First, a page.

Yes, even when I can’t take a shower without needing to sit down afterwards, I’m plotting routes, I’m forward planning the rides I want to do. I am a cyclist. I ride. It is what I do.
The guys and I pedal back up the hill on big, loose gravel. I’m dizzy, so my balance isn’t perfect, so I pull my feet out of the toe clips just in case. But I make it up, spinning, breathless, but getting up there just the same. The trees through here are spindly and clumped – I wonder when the fire was?
We roll on up Donchi Hill Road – heading to the crest of the ridge. The views were better back on the smaller track – they are obscured by trees up here. Still, I am happy to be out here, alone in the forest, listening to my tyres track through the gravel, my freewheel zinging on the downhills, the galahs calling out in a riotous calamity as they lift in a chaotic mob from tree to tree.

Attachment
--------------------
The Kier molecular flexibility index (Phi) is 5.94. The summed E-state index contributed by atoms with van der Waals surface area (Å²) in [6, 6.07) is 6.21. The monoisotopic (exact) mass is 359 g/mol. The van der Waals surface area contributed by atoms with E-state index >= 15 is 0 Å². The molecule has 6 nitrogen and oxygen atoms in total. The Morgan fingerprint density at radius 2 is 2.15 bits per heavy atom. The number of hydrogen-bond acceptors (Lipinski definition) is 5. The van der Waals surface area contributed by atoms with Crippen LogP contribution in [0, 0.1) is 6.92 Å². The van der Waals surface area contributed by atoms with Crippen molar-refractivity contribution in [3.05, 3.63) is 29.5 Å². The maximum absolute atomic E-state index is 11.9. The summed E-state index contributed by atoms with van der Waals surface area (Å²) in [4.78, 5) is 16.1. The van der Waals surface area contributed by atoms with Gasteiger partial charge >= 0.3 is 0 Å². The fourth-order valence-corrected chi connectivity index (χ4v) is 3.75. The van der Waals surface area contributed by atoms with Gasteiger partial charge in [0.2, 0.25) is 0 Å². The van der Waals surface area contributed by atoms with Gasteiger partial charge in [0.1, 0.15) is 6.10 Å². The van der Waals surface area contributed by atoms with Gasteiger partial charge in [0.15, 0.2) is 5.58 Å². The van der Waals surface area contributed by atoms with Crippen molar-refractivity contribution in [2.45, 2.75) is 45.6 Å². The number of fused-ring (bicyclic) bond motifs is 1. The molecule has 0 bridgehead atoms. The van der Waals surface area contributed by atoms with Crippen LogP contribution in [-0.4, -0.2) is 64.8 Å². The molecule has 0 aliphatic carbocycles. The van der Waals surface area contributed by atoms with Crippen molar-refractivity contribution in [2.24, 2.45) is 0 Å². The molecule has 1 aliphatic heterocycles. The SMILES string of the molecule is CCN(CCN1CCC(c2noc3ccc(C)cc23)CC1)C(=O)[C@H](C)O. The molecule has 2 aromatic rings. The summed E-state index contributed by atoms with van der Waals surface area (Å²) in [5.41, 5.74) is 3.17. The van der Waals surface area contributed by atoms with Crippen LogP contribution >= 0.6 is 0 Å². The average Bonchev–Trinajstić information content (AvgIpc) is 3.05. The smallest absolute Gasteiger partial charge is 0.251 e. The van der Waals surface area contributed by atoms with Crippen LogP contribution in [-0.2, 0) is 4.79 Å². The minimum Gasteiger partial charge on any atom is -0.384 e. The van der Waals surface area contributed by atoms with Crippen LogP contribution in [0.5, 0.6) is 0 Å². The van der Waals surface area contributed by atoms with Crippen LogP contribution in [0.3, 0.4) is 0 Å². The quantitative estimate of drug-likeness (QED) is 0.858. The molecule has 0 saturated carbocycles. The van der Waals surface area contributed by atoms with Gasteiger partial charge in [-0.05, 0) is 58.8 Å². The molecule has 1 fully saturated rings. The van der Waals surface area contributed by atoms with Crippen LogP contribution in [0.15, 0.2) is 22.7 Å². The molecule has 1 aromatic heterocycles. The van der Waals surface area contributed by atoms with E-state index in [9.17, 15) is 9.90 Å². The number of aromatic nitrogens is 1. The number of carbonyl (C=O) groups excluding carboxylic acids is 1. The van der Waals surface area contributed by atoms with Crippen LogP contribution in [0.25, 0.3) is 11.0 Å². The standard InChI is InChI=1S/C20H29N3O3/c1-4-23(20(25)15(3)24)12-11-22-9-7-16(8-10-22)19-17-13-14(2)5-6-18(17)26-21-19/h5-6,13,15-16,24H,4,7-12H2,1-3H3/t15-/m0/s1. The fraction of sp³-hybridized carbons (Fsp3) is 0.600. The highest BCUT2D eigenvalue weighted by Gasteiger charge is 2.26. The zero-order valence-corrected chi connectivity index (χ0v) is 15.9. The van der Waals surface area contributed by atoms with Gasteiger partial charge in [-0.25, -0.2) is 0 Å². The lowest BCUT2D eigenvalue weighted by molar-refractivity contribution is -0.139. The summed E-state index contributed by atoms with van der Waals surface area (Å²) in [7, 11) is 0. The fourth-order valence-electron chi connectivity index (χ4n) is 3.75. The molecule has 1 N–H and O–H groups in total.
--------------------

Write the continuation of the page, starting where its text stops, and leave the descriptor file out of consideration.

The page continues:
One of the ridge crests has a picnic table. I’ve stopped here many times before. I’m only a km or so from the car, and I’ve got plenty of time before I need to head back, so I stop to rest here. I could curl up on the picnic table and sleep for hours (I’m sleeping 10-12 hours a night at the moment). But I’ll just lay here for 45 minutes or so instead – loving that it is the end of June and I’m lying in the wind and shade in shorts and a tshirt.
Whenever I lounge on a picnic table during or after a ride, I think back to the day I rode Trail Ridge Road in 2014. At the end of that day, after 76 miles and more than 5,000 feet gain in elevation, I rolled into a campground and found a spot with a picnic table in the sun. I laid down on that table and relaxed – after one of the biggest days on the bike ever. I was tired, but not exhausted. I was so pleased with myself and how I had ridden that day. I was so grateful for being out there on the bike and for having the most perfect weather for that climb that you could order. It was one of those perfect days on the bike that are few and far between but that you remember forever. It is now my picnic table memory.